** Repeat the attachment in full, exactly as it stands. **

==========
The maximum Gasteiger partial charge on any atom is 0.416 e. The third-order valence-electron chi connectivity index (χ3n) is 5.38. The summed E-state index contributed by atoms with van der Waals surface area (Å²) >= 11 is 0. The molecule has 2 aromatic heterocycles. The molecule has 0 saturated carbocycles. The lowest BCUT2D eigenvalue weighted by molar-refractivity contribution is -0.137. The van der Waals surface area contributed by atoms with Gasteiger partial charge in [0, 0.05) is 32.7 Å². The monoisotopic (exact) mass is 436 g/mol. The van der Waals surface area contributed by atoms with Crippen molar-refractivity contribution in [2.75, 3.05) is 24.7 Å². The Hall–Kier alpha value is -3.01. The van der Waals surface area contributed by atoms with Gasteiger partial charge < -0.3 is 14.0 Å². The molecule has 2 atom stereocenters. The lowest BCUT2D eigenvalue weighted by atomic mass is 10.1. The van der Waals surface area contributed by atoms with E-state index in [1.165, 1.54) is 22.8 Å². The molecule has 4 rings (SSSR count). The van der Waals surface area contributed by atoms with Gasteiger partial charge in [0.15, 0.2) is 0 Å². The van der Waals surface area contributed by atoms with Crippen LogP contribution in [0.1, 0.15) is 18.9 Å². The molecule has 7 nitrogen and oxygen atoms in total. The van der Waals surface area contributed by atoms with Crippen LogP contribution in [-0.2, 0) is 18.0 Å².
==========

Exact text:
The maximum Gasteiger partial charge on any atom is 0.416 e. The third-order valence-electron chi connectivity index (χ3n) is 5.38. The summed E-state index contributed by atoms with van der Waals surface area (Å²) >= 11 is 0. The molecule has 2 aromatic heterocycles. The molecule has 0 saturated carbocycles. The lowest BCUT2D eigenvalue weighted by molar-refractivity contribution is -0.137. The van der Waals surface area contributed by atoms with Gasteiger partial charge in [0, 0.05) is 32.7 Å². The monoisotopic (exact) mass is 436 g/mol. The van der Waals surface area contributed by atoms with Crippen molar-refractivity contribution in [2.75, 3.05) is 24.7 Å². The Hall–Kier alpha value is -3.01. The van der Waals surface area contributed by atoms with Gasteiger partial charge < -0.3 is 14.0 Å². The molecule has 2 atom stereocenters. The lowest BCUT2D eigenvalue weighted by atomic mass is 10.1. The van der Waals surface area contributed by atoms with E-state index in [1.165, 1.54) is 22.8 Å². The molecule has 4 rings (SSSR count). The van der Waals surface area contributed by atoms with Gasteiger partial charge in [0.15, 0.2) is 0 Å². The van der Waals surface area contributed by atoms with Crippen LogP contribution in [0.1, 0.15) is 18.9 Å². The molecule has 7 nitrogen and oxygen atoms in total. The van der Waals surface area contributed by atoms with Crippen LogP contribution in [-0.2, 0) is 18.0 Å².